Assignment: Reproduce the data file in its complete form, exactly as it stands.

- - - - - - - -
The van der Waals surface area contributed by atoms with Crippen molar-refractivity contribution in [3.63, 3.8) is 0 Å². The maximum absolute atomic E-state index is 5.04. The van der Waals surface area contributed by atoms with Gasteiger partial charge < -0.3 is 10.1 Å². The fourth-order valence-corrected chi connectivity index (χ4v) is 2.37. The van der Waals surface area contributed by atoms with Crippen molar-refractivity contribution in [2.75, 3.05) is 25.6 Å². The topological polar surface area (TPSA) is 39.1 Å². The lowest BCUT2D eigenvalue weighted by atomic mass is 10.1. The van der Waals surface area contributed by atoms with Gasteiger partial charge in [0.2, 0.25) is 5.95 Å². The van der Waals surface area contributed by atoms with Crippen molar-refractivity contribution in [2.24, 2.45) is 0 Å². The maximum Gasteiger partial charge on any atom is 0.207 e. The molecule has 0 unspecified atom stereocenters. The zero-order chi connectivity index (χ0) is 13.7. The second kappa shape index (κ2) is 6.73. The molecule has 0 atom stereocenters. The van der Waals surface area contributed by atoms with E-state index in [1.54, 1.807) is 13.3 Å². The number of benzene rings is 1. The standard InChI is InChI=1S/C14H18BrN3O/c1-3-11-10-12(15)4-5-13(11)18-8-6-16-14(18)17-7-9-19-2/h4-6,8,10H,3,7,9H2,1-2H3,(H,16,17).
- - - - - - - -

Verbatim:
The van der Waals surface area contributed by atoms with Crippen molar-refractivity contribution in [3.63, 3.8) is 0 Å². The maximum absolute atomic E-state index is 5.04. The van der Waals surface area contributed by atoms with Gasteiger partial charge < -0.3 is 10.1 Å². The fourth-order valence-corrected chi connectivity index (χ4v) is 2.37. The van der Waals surface area contributed by atoms with Crippen molar-refractivity contribution in [2.75, 3.05) is 25.6 Å². The topological polar surface area (TPSA) is 39.1 Å². The lowest BCUT2D eigenvalue weighted by atomic mass is 10.1. The van der Waals surface area contributed by atoms with Gasteiger partial charge in [0.2, 0.25) is 5.95 Å². The van der Waals surface area contributed by atoms with Crippen molar-refractivity contribution in [2.24, 2.45) is 0 Å². The maximum Gasteiger partial charge on any atom is 0.207 e. The molecule has 0 unspecified atom stereocenters. The zero-order chi connectivity index (χ0) is 13.7. The second kappa shape index (κ2) is 6.73. The molecule has 0 atom stereocenters. The van der Waals surface area contributed by atoms with E-state index in [1.54, 1.807) is 13.3 Å². The number of benzene rings is 1. The standard InChI is InChI=1S/C14H18BrN3O/c1-3-11-10-12(15)4-5-13(11)18-8-6-16-14(18)17-7-9-19-2/h4-6,8,10H,3,7,9H2,1-2H3,(H,16,17).